585722562[/snapback]

I've heard the same...it would absolutely keep me from buying one.

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bangbang023    31

Depends on the plasma. Pioneer guarantees, or at least they did, that their Elites will last 20 years, in terms of the gas.

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u_diddy    0

1) DLP vs. LCD vs. LCOS Rear Projection Televisions

This is where the competition gets interesting. This is essentially a battle between Texas Instruments, Intel and all of the LCD manufacturers (Sony, Philips, Toshiba, Samsung). Many companies are hedging their bets on this one (Samsung manufactures all 3), however the real winner will be the one who can produce the best picture at the lowest cost. My bet is on DLP or LCOS. DLP is currently in its third iteration (HD2+) and will have its fourth generation product (xHD3) out, or at least announced, by the end of the year. The advances in DLP both current and forthcoming are exceptional, but so is Intel?s LCOS chip which is essentially a densely-packed LCD ? creating a finer picture without any of the ?screen door? artifacts found in many LCD displays. Intel has claimed that LCOS will enable 50-inch HDTV displays for less than $2,000 within a year.

LCD rear projection does have some advantages, however. It is being developed further and further and will benefit from rapid price drops as manufacturing ramps up and technologies improve. Right now you can find large, HD-ready LCD-based RPTVs for under $1500. A similar DLP or LCOS version (currently) will cost you at least $1000 more.

2)LCD 2"

Plasma 4-6"

DLP 7"-Whatever (I never said they were as thin as a flat panel, you can't hang a DLP on a wall, but they also aren't anywhere near as big as say a projection. I'd say a matter of a few inches is pretty close).

3) I was under the impression the bulb life was longer. I read about 8-10k. Plasma 25-30k and lcd 50-75k (RP LCD about 8-10k also).

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bangbang023    31
1) DLP vs. LCD vs. LCOS Rear Projection Televisions

This is where the competition gets interesting. This is essentially a battle between Texas Instruments, Intel and all of the LCD manufacturers (Sony, Philips, Toshiba, Samsung). Many companies are hedging their bets on this one (Samsung manufactures all 3), however the real winner will be the one who can produce the best picture at the lowest cost. My bet is on DLP or LCOS. DLP is currently in its third iteration (HD2+) and will have its fourth generation product (xHD3) out, or at least announced, by the end of the year. The advances in DLP both current and forthcoming are exceptional, but so is Intel?s LCOS chip which is essentially a densely-packed LCD ? creating a finer picture without any of the ?screen door? artifacts found in many LCD displays. Intel has claimed that LCOS will enable 50-inch HDTV displays for less than $2,000 within a year.

LCD rear projection does have some advantages, however. It is being developed further and further and will benefit from rapid price drops as manufacturing ramps up and technologies improve. Right now you can find large, HD-ready LCD-based RPTVs for under $1500. A similar DLP or LCOS version (currently) will cost you at least $1000 more.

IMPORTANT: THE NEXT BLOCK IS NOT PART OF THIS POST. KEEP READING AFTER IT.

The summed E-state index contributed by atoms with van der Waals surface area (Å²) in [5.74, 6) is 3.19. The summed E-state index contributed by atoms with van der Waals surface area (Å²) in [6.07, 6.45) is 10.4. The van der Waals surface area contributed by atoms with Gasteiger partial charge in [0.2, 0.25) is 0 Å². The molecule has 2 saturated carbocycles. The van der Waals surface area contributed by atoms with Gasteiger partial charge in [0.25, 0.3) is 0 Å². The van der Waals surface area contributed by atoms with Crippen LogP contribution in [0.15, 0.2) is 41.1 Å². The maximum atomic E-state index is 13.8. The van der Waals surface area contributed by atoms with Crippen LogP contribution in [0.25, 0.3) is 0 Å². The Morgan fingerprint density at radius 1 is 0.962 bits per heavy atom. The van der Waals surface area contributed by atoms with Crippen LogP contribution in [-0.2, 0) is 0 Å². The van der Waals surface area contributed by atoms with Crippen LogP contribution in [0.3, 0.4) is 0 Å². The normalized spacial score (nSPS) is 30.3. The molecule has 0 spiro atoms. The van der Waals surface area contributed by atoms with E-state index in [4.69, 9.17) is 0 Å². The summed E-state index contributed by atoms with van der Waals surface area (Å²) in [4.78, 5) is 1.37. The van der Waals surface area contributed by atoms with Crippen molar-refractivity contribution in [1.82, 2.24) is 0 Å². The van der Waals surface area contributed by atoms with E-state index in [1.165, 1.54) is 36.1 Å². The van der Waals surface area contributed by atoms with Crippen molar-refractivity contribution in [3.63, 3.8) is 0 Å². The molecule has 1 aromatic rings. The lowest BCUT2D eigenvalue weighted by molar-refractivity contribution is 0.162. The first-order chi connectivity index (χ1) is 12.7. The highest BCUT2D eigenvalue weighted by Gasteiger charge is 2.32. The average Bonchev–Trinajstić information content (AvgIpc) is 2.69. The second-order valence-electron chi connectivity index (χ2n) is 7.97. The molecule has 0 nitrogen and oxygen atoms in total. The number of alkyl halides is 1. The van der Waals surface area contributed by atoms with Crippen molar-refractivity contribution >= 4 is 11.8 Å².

2)LCD 2"

  Plasma 4-6"

  DLP 7"-Whatever (I never said they were as thin as a flat panel, you can't hang a DLP on a wall, but they also aren't anywhere near as big as say a projection. I'd say a matter of a few inches is pretty close).

3) I was under the impression the bulb life was longer. I read about 8-10k. Plasma 25-30k and lcd 50-75k (RP LCD about 8-10k also).

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Normal DLP's are 14" and deeper usually. Still much smaller than rear projos, but no where near as thin as you would make them seem. RCA does have one 7" set out there but it is also quite expensive.

DLP bulbs last, generally, 8,000 hours which, on average household viewing, equates to 2 and a half years. LCOS is, indeed, a very nice technology that has had a very slow takeoff in the projection TV market, although it is very popular within the projector arena.

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SonComet    0

LCOS has been awful in jvc's tvs, don't know about that mitsu lcos model, and I've heard great things about the qualia 006 (but all I have to go on are consumer reviews. Although I haven't really searched for any professional ones, heh). I just hope that sony releases an lcos model 50" or smaller sometime in the next year or so :).

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bangbang023    31
LCOS has been awful in jvc's tvs, don't know about that mitsu lcos model, and I've heard great things about the qualia 006 (but all I have to go on are consumer reviews.  Although I haven't really searched for any professional ones, heh).  I just hope that sony releases an lcos model 50" or smaller sometime in the next year or so :).

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The problem with the JVC implementation is that they modified it and included a lamp amplifier so the picture is overly bright and is very grainy. I have no idea how they managed to alter the technology so much that they butchered it, but they did.

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Bhav    18
ive heard that plasma's only last 4-5 years... short lifespan.  wouldnt stop me from buying one though.

585722562[/snapback]

isn't that because you have the refill the gas or something? i think it's 7 years though.

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insanekiwi    0

alright cool. thanks for all the replies folks.